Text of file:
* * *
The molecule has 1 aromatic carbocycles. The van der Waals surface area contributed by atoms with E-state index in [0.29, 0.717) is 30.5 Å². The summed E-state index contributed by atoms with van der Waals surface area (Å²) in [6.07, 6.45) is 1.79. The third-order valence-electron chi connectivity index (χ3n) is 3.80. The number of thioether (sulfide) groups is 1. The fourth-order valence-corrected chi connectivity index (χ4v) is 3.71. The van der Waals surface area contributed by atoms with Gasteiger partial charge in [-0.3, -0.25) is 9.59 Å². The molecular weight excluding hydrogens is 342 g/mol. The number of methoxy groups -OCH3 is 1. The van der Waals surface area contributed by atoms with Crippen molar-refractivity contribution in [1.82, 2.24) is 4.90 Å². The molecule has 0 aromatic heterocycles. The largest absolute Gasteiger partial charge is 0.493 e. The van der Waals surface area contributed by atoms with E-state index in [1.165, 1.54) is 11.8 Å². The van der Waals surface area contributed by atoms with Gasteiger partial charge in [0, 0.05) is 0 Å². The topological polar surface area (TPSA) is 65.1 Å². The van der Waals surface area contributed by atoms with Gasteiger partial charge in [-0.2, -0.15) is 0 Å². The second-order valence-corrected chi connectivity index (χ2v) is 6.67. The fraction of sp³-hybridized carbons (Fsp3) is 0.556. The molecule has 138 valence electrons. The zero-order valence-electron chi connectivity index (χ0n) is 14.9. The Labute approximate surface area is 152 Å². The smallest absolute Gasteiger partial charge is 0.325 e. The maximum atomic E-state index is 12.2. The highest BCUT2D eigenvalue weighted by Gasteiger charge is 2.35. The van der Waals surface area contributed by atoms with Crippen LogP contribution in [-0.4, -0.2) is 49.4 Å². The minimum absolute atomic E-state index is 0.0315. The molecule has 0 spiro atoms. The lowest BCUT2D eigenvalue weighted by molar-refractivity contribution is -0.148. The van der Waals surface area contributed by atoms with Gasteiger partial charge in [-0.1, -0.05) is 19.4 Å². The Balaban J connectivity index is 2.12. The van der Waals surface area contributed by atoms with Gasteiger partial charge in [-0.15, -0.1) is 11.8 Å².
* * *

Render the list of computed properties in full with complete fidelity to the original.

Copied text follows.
The molecule has 1 aromatic carbocycles. The van der Waals surface area contributed by atoms with E-state index in [0.29, 0.717) is 30.5 Å². The summed E-state index contributed by atoms with van der Waals surface area (Å²) in [6.07, 6.45) is 1.79. The third-order valence-electron chi connectivity index (χ3n) is 3.80. The number of thioether (sulfide) groups is 1. The fourth-order valence-corrected chi connectivity index (χ4v) is 3.71. The van der Waals surface area contributed by atoms with Gasteiger partial charge in [-0.3, -0.25) is 9.59 Å². The molecular weight excluding hydrogens is 342 g/mol. The number of methoxy groups -OCH3 is 1. The van der Waals surface area contributed by atoms with Crippen molar-refractivity contribution in [1.82, 2.24) is 4.90 Å². The molecule has 0 aromatic heterocycles. The largest absolute Gasteiger partial charge is 0.493 e. The van der Waals surface area contributed by atoms with E-state index in [1.165, 1.54) is 11.8 Å². The van der Waals surface area contributed by atoms with Gasteiger partial charge in [0, 0.05) is 0 Å². The topological polar surface area (TPSA) is 65.1 Å². The van der Waals surface area contributed by atoms with Gasteiger partial charge in [-0.2, -0.15) is 0 Å². The second-order valence-corrected chi connectivity index (χ2v) is 6.67. The fraction of sp³-hybridized carbons (Fsp3) is 0.556. The molecule has 138 valence electrons. The zero-order valence-electron chi connectivity index (χ0n) is 14.9. The Labute approximate surface area is 152 Å². The smallest absolute Gasteiger partial charge is 0.325 e. The maximum atomic E-state index is 12.2. The highest BCUT2D eigenvalue weighted by Gasteiger charge is 2.35. The van der Waals surface area contributed by atoms with Crippen LogP contribution in [-0.4, -0.2) is 49.4 Å². The minimum absolute atomic E-state index is 0.0315. The molecule has 0 spiro atoms. The lowest BCUT2D eigenvalue weighted by molar-refractivity contribution is -0.148. The van der Waals surface area contributed by atoms with Gasteiger partial charge in [-0.1, -0.05) is 19.4 Å². The Balaban J connectivity index is 2.12. The van der Waals surface area contributed by atoms with Gasteiger partial charge in [-0.15, -0.1) is 11.8 Å².